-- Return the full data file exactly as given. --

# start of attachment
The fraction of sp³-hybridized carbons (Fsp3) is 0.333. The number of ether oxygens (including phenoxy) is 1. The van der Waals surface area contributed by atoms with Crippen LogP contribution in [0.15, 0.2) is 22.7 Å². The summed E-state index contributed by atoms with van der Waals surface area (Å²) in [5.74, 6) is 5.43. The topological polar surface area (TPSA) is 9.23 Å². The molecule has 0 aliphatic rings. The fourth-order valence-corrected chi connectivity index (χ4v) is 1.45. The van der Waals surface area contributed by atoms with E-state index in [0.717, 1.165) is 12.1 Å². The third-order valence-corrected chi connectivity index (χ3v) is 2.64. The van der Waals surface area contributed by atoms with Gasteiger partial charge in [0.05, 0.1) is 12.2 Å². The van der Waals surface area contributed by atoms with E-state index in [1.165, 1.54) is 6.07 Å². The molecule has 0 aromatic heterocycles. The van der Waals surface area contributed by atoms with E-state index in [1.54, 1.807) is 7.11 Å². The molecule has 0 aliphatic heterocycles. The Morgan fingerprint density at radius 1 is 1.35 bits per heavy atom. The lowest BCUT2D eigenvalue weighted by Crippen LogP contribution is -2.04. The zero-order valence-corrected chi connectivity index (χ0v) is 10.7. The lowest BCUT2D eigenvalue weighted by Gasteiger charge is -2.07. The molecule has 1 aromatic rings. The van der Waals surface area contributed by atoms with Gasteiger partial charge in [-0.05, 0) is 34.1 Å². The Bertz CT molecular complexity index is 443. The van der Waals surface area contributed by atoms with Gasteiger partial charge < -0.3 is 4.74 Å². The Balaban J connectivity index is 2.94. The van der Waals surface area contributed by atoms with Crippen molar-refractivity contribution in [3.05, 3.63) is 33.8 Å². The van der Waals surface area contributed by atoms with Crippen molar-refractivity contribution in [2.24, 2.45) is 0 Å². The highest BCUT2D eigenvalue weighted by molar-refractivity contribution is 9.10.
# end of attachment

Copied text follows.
The fraction of sp³-hybridized carbons (Fsp3) is 0.333. The number of ether oxygens (including phenoxy) is 1. The van der Waals surface area contributed by atoms with Crippen LogP contribution in [0.15, 0.2) is 22.7 Å². The summed E-state index contributed by atoms with van der Waals surface area (Å²) in [5.74, 6) is 5.43. The topological polar surface area (TPSA) is 9.23 Å². The molecule has 0 aliphatic rings. The fourth-order valence-corrected chi connectivity index (χ4v) is 1.45. The van der Waals surface area contributed by atoms with E-state index in [0.717, 1.165) is 12.1 Å². The third-order valence-corrected chi connectivity index (χ3v) is 2.64. The van der Waals surface area contributed by atoms with Gasteiger partial charge in [0.05, 0.1) is 12.2 Å². The van der Waals surface area contributed by atoms with E-state index in [1.165, 1.54) is 6.07 Å². The molecule has 0 aromatic heterocycles. The van der Waals surface area contributed by atoms with E-state index in [1.54, 1.807) is 7.11 Å². The molecule has 0 aliphatic heterocycles. The Morgan fingerprint density at radius 1 is 1.35 bits per heavy atom. The lowest BCUT2D eigenvalue weighted by Crippen LogP contribution is -2.04. The zero-order valence-corrected chi connectivity index (χ0v) is 10.7. The lowest BCUT2D eigenvalue weighted by Gasteiger charge is -2.07. The molecule has 1 aromatic rings. The van der Waals surface area contributed by atoms with Gasteiger partial charge in [-0.05, 0) is 34.1 Å². The Bertz CT molecular complexity index is 443. The van der Waals surface area contributed by atoms with Gasteiger partial charge < -0.3 is 4.74 Å². The Balaban J connectivity index is 2.94. The van der Waals surface area contributed by atoms with Crippen molar-refractivity contribution in [3.05, 3.63) is 33.8 Å². The van der Waals surface area contributed by atoms with Crippen molar-refractivity contribution in [2.24, 2.45) is 0 Å². The highest BCUT2D eigenvalue weighted by molar-refractivity contribution is 9.10.